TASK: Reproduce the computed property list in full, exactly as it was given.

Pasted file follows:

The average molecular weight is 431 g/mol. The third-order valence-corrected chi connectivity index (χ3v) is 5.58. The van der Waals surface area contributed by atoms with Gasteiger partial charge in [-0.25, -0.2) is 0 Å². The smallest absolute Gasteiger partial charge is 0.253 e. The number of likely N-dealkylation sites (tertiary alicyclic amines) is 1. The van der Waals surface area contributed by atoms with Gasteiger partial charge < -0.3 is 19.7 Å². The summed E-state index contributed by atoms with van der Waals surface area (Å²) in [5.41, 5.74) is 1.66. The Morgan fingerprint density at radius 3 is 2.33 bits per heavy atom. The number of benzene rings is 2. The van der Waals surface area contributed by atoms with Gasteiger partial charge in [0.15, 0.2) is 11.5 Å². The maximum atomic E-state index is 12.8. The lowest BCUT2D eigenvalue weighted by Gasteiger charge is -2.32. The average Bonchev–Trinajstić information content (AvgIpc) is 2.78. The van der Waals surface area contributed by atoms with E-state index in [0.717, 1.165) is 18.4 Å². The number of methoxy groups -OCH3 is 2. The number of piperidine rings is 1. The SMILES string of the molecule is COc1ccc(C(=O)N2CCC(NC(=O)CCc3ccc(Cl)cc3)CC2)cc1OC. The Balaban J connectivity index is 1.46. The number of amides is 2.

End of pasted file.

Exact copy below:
The average molecular weight is 431 g/mol. The third-order valence-corrected chi connectivity index (χ3v) is 5.58. The van der Waals surface area contributed by atoms with Gasteiger partial charge in [-0.25, -0.2) is 0 Å². The smallest absolute Gasteiger partial charge is 0.253 e. The number of likely N-dealkylation sites (tertiary alicyclic amines) is 1. The van der Waals surface area contributed by atoms with Gasteiger partial charge < -0.3 is 19.7 Å². The summed E-state index contributed by atoms with van der Waals surface area (Å²) in [5.41, 5.74) is 1.66. The Morgan fingerprint density at radius 3 is 2.33 bits per heavy atom. The number of benzene rings is 2. The van der Waals surface area contributed by atoms with Gasteiger partial charge in [0.15, 0.2) is 11.5 Å². The maximum atomic E-state index is 12.8. The lowest BCUT2D eigenvalue weighted by Gasteiger charge is -2.32. The average Bonchev–Trinajstić information content (AvgIpc) is 2.78. The van der Waals surface area contributed by atoms with E-state index in [0.717, 1.165) is 18.4 Å². The number of methoxy groups -OCH3 is 2. The number of piperidine rings is 1. The SMILES string of the molecule is COc1ccc(C(=O)N2CCC(NC(=O)CCc3ccc(Cl)cc3)CC2)cc1OC. The Balaban J connectivity index is 1.46. The number of amides is 2.